Taking over a series that was already going strong opened up possibilities for additional initiatives. Looking inwards to the Fordham community, we now encourage entering students to become familiar with POL from the get-go by connecting our September reading to the themes of First-Year Orientation. Looking outwards, we have an outreach to high school students from underserved communities; our current partners are Cristo Rey New York High School , the High School for Business, Enterprise, and Technology,  and the organization Girls Write Now.  Students from those groups participate in prereading workshops on the poets appearing that night—which those poets visit—before going to the reading itself. Like other members of the audience, they have the opportunity to enter drawings and win a free inscribed book by one of the evening’s writers. In the final event of the year, some of these high school participants read their own work together with a distinguished writer in what we call a poetry sandwich (in past years Edward Hirsch, Marie Howe, and Anne Waldman appeared in these sessions, while this year we look forward to Elizabeth Alexander’s participation); in 2014 we’ll be publishing poems by all the students in the workshops, not just those who read that night, on our site. And last year POL took its show on the road—or rather on the subway—by setting up another outreach, this time to senior citizens, by reading in a few residences.
Poets Out Loud has also been very pleased to build bridges to other poetry organizations. We’ve been cosponsoring events with the Poetry Society of America for two years now—this year’s readers were Frank Bidart and Jonathan Galassi. In 2013 Fordham initiated and co-organized a series of readings and discussions on the subject of Donne and Contemporary Poetry, with participants including the Barnard Women Poets series,  the New York Public Library,  and the John Donne Society ; future events in the series are planned at the interdisciplinary organization Helix and Fordham itself.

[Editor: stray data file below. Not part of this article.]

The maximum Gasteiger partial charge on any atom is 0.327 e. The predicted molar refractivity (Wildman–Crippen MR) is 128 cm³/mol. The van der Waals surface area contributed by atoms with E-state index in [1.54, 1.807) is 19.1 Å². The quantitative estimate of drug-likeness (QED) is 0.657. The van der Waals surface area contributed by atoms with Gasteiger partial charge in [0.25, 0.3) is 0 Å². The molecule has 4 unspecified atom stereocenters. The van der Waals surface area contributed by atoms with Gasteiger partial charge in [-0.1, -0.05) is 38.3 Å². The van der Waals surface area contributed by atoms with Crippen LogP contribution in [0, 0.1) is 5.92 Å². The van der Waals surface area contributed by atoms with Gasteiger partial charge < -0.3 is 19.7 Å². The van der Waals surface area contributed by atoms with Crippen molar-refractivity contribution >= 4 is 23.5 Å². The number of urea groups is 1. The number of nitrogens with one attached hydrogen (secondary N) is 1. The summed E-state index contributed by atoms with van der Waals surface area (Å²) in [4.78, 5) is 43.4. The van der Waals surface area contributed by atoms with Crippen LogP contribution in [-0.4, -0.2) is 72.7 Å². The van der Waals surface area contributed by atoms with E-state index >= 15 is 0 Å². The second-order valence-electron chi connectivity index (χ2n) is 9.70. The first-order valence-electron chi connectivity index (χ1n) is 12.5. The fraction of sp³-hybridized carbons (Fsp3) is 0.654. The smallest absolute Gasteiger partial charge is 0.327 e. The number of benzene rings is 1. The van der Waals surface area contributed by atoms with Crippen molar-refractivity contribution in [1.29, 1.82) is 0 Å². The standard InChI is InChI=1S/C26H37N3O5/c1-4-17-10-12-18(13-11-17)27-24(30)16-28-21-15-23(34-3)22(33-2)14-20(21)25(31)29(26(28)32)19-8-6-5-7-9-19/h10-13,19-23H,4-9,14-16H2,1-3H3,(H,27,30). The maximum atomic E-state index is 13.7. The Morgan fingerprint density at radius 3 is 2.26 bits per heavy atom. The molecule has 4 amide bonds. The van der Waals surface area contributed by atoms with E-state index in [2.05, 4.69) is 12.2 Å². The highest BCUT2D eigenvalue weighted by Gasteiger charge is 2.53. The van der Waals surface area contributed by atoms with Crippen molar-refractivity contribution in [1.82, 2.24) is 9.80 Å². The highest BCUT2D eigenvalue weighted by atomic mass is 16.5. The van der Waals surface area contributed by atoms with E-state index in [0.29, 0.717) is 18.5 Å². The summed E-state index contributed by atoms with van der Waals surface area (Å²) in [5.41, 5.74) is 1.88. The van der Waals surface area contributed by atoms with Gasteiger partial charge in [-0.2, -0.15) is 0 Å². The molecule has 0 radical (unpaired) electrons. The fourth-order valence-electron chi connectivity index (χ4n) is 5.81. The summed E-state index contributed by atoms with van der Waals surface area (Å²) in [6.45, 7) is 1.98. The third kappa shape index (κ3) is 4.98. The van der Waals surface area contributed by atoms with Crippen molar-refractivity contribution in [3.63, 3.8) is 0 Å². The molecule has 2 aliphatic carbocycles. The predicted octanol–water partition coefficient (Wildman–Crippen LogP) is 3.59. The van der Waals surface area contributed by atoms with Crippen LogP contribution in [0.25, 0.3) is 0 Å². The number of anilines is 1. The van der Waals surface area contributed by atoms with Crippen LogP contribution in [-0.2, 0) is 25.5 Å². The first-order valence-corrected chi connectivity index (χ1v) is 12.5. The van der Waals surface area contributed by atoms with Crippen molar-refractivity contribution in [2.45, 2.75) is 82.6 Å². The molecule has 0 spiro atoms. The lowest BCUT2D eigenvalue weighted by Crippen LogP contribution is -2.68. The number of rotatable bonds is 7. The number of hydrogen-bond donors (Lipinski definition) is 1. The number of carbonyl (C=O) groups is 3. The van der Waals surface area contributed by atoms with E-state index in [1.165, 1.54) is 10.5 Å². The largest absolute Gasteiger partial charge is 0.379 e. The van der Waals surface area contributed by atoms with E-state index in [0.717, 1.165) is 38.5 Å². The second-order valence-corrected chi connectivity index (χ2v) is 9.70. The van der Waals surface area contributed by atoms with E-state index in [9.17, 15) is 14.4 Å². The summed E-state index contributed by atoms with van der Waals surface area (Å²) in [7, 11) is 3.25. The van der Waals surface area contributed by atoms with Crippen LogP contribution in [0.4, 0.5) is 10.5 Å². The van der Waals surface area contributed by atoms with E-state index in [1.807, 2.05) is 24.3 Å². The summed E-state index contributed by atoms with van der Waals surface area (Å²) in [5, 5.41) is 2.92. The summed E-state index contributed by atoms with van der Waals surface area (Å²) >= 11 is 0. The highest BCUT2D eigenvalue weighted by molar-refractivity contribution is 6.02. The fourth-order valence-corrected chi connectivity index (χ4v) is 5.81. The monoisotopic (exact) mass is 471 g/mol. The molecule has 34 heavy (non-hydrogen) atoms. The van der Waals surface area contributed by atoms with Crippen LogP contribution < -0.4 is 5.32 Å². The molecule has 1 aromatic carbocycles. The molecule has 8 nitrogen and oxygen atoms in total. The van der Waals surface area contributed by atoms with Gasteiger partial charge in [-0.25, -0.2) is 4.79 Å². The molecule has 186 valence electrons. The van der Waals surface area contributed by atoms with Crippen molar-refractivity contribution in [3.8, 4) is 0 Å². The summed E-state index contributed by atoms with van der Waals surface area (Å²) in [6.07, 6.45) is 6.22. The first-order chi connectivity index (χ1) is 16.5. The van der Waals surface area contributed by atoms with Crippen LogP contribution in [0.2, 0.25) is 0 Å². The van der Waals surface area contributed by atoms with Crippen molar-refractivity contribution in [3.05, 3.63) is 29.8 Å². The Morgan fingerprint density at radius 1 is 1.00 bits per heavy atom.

Well, actually, we had a splendid program in that Donne and Contemporary Poetry series all set up in February at Fordham (Molly Peacock reading, Nigel Smith performing his settings of Donne poems), only to be snowed out. John Donne, Un-done, as he apparently wrote himself. But I assured his agent that the event is being rescheduled in the fall. (Visit www.fordham.edu/pol  for a forthcoming announcement).
The touchstones for poetry that Emily Dickinson famously identified also aptly describe directing a poetry reading series. “If...it makes my whole body so cold no fire can ever warm me”—yes, that describes running a poetry series when an elaborately planned event like that one is cancelled or when one discovers the day before a reading that another group is widely announcing that it has booked the room assigned to us. On the other hand, Dickinson also declares of poetry, “I feel physically as if the top of my head were taken off”—and the top of my head has been delightfully and delightedly blown off by the readings themselves and by the audience’s responses. Witness comments such as “Fantastic series. Has reignited my love of poetry” and “Much more entertaining than I had ever expected to find poetry” and "Poets Out Loud reminds me how and why I fell in love with poetry and why it will always be a part of me.”
Top Photo: Heather Dubrow. Photo Credit: Katie Lockhart. Middle Photo: J. M. McClatchy. Photo Credit: Michael Dames. Bottom Photo: Julie Sheehan. Photo Credit: Michael Dames.
Support for Readings & Workshops in New York City is provided, in part, by public funds from the New York State Council on the Arts,  and the NewYork City Department of Cultural Affairs , with additional support from the Louis & Anne Abrons Foundation, the Axe-Houghton Foundation, the A.K. Starr Charitable Trust, and the Friends of Poets & Writers.